This blog post reflects the data presented in the 2017 Census of Agriculture. It is intended to provide a general overview of some of the findings of that data. Please note, the Census of Agriculture often uses inconsistent methodologies making comparisons between years challenging. 

“We can all use the Census to tell the tremendous story of U.S. agriculture and how it is changing. As a data-driven organization, we are eager to dig in to this wealth of information to advance our goals of supporting farmers and ranchers, facilitating rural prosperity, and strengthening stewardship of private lands efficiently, effectively, and with integrity.”

Sonny Perdue, Secretary of Agriculture

Over 31 million beef cows, 715 million pounds of tobacco, and nearly 15 billion bushels of corn all raised and harvested in the United States. Released on April 11, 2019, the 2017 Census of Agriculture depicts the current status of American farming across over 800 pages of tables, graphs, and data.

The Census, performed by the United States Department of Agriculture (USDA) formally dates back to 1840 and is updated every five years. The survey breaks data down to show state and county level farming trends in additional to the national picture. Data includes details on how land is used, such as what crops are grown and animals raised. In additional to agricultural products, the survey includes data on farm ownership, farmer demographics, production and decision-making practices, and total amounts of spending and revenue. The 2017 Census received data from 72% of farms meeting inclusion criteria –land with a potential to produce and sell at least $1,000 of agricultural products during 2017 – data from respondents is then adjusted to reflect the total number of farms. According to USDA, the 2017 Census had a lower response rate than both the 2012 and 2007 Censuses. Lower response rates may make the data from the 2017 Census less reliable than previous versions.

Contrasting an aging population and declining market share with an increase in gender diversity and some sustainable farming practices (especially cover cropping and organic production), the 2017 survey paints a mixed picture for American farming. The total number of farms has decreased from the 2012 Census, down 3.2% to just over 2 million farms on 900 million acres of land. 96% of those farms are family owned. The average farm income sits at $43,053, with only 43.6 percent of farms reporting a positive net cash farm income. Consolidation, too, presents a significant problem for American farming – 1.56 million farms made under $50,000 in 2017 while only 76,865 made $1 million or more. Farms making over $1 million account for two-thirds of the $389 billion in total production value from U.S. farms.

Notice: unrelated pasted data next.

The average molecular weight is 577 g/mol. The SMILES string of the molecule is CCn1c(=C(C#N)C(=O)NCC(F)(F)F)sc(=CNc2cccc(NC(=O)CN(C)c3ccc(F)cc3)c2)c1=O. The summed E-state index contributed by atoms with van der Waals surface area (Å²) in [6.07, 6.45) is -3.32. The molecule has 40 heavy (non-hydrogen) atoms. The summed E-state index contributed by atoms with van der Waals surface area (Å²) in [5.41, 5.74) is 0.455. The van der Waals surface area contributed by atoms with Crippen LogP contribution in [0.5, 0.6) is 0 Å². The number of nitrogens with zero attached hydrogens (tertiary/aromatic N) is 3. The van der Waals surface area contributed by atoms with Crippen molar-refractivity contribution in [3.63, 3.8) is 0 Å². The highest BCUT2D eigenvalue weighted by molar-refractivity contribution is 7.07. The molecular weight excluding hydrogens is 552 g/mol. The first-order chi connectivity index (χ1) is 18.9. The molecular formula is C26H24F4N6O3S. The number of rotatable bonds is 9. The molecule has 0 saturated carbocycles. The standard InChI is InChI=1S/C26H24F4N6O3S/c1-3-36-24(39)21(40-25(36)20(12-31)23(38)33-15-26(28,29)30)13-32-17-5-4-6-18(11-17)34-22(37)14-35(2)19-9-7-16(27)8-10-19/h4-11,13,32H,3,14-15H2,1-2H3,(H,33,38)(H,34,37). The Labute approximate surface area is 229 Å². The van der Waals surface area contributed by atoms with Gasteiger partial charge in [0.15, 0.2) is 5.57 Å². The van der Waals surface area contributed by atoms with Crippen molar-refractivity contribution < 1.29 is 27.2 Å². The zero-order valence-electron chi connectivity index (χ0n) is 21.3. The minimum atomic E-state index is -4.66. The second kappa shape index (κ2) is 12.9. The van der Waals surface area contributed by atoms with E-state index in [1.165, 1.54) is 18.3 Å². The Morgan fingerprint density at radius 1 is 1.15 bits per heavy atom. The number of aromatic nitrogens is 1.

Even with incomplete data, farmer demographics are concerning. The average age of producers has hit a new high, reaching 57.5 years old. Farming remains a largely white occupation – 95%, or 3.2 million farmers are white, compared to only 45,508 black farmers and 112,451 Hispanic farmers. Women still account for only 36% of farm operators. However, new data in the 2017 Census suggest that women are significant decision makers on farms with women making up 48% of producers making day-to-day on-farm decisions.

As with female farmers, the number of young farmers may also be increasing, though only marginally. Over 10% of farms have an operator under the age of 35, with a total of 321,261 young farmers nationwide. Perhaps correlated, the practice of farming itself is finally embracing new technology. Three-quarters of all farms now have internet access. More strikingly, the number of farms using renewable energy producing systems more than doubled from 2012, reaching 133,176 farms in 2017.

Note: USDA has changed methodology between the 2012 and 2017 censuses regarding demographic information. Specifically, the 2017 census allows for data from four operators be included in the census whereas 2012 only counted up to three operators. 

It is clear from the survey results that American farming faces significant challenges. USDA should consider policy initiatives that incentivize and improve access to farming for those demographics that are currently underrepresented. Incentives might include modeling farming in schools and higher education programs, generous loan terms for underrepresented minorities and young people who want to buy land to farm, or technical assistance programs to female operators to improve production knowledge and support. Whatever the approach, USDA must meet stated goals and respond to the 2017 Census with practices and regulation to improve the state of American farming by the upcoming 2022 survey.